In the randomized, double-blind, placebo-controlled ACTT-1 trial, Veklury significantly improved time to recovery as compared to placebo – by five days in the overall study population (10 vs. 15 days; rate ratio, 1.29; 95% CI, 1.12 to 1.49; p<0.001) and seven days in patients who required oxygen support at baseline (11 vs. 18 days; rate ratio, 1.31; 95% CI, 1.12 to 1.52). As a secondary endpoint, Veklury also reduced disease progression in patients needing oxygen, resulting in a significantly lower incidence of new mechanical ventilation or ECMO (13% vs. 23%; 95% CI, -15 to -4). In the overall patient population, there was a trend toward reduced mortality with Veklury compared with placebo at Day 29 (11.4% vs. 15.2%, HR 0.73; 95% CI, 0.52 to 1.03). Additional mortality data from a post-hoc analysis were published in the New England Journal of Medicineon October 8, 2020.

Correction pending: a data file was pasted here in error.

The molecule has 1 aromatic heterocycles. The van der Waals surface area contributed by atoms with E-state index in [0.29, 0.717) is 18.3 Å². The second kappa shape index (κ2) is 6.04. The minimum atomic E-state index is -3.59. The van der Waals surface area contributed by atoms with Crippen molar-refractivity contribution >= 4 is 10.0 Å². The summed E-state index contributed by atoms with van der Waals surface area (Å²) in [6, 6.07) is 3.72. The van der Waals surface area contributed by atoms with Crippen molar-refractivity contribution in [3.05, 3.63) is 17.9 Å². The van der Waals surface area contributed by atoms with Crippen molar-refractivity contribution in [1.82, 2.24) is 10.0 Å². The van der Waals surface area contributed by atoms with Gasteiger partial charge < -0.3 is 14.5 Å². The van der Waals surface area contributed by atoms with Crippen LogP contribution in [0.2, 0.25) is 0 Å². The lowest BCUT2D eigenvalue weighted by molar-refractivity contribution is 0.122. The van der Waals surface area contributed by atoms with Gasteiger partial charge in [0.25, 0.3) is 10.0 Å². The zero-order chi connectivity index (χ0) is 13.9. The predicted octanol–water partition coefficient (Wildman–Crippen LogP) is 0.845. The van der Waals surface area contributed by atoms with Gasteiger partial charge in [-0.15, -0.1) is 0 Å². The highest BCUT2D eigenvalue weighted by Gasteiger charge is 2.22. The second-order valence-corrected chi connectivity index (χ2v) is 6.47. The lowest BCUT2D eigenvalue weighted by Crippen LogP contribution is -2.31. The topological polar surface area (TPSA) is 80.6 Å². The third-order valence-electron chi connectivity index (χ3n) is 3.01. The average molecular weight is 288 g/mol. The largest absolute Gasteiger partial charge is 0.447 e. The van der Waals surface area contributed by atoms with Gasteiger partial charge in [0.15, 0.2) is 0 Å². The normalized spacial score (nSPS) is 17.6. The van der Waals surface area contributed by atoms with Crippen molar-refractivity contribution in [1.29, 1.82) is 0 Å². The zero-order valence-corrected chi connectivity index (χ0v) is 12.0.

The ACTT-1 trial results are complemented by results of two Phase 3 open-label trials of Veklury conducted in adult patients with severe and moderate COVID-19. The SIMPLE-Severe trial, conducted in hospitalized patients who required supplemental oxygen and who were not mechanically ventilated, found that a five-day or a 10-day treatment course of Veklury achieved similar clinical outcomes (odds ratio 0.75; 95% CI, 0.51 to 1.12). The SIMPLE-Moderate trial, conducted in hospitalized patients who did not require supplemental oxygen, showed statistically improved clinical outcomes with a five-day treatment course of Veklury compared with standard of care (odds ratio 1.65; 95% CI, 1.09 to 2.48; p=0.017). The odds of improvement in clinical status with the 10-day treatment course of Veklury versus standard of care were also favorable, trending toward but not reaching statistical significance (odds ratio 1.31; 95% CI, 0.88 to 1.95).